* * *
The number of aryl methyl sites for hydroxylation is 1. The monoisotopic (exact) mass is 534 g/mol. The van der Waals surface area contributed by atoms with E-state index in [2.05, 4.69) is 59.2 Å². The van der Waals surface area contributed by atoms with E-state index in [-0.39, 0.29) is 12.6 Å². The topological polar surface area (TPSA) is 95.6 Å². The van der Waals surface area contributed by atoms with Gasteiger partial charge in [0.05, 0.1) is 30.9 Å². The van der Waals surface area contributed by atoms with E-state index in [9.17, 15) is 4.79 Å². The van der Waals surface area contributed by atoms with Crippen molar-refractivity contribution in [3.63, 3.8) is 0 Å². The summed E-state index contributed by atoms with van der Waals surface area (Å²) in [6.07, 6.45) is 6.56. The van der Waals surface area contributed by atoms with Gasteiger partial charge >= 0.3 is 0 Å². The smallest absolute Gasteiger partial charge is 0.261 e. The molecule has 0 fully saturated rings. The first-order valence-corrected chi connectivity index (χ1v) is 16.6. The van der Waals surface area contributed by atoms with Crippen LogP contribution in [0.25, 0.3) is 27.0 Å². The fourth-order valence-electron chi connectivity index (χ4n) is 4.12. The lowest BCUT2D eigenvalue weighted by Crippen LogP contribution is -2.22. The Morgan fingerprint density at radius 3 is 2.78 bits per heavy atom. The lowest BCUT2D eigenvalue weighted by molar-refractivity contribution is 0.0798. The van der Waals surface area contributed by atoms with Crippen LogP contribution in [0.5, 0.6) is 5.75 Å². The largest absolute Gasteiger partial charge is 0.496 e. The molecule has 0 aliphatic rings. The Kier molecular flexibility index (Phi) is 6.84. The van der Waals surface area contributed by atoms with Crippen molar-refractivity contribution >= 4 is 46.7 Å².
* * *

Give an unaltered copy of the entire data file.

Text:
The number of aryl methyl sites for hydroxylation is 1. The monoisotopic (exact) mass is 534 g/mol. The van der Waals surface area contributed by atoms with E-state index in [2.05, 4.69) is 59.2 Å². The van der Waals surface area contributed by atoms with E-state index in [-0.39, 0.29) is 12.6 Å². The topological polar surface area (TPSA) is 95.6 Å². The van der Waals surface area contributed by atoms with Gasteiger partial charge in [0.05, 0.1) is 30.9 Å². The van der Waals surface area contributed by atoms with E-state index in [9.17, 15) is 4.79 Å². The van der Waals surface area contributed by atoms with Crippen molar-refractivity contribution in [3.63, 3.8) is 0 Å². The summed E-state index contributed by atoms with van der Waals surface area (Å²) in [6.07, 6.45) is 6.56. The van der Waals surface area contributed by atoms with Gasteiger partial charge >= 0.3 is 0 Å². The smallest absolute Gasteiger partial charge is 0.261 e. The molecule has 0 fully saturated rings. The first-order valence-corrected chi connectivity index (χ1v) is 16.6. The van der Waals surface area contributed by atoms with Crippen LogP contribution in [0.25, 0.3) is 27.0 Å². The fourth-order valence-electron chi connectivity index (χ4n) is 4.12. The lowest BCUT2D eigenvalue weighted by Crippen LogP contribution is -2.22. The Morgan fingerprint density at radius 3 is 2.78 bits per heavy atom. The lowest BCUT2D eigenvalue weighted by molar-refractivity contribution is 0.0798. The van der Waals surface area contributed by atoms with Crippen LogP contribution in [0.5, 0.6) is 5.75 Å². The largest absolute Gasteiger partial charge is 0.496 e. The molecule has 0 aliphatic rings. The Kier molecular flexibility index (Phi) is 6.84. The van der Waals surface area contributed by atoms with Crippen molar-refractivity contribution >= 4 is 46.7 Å².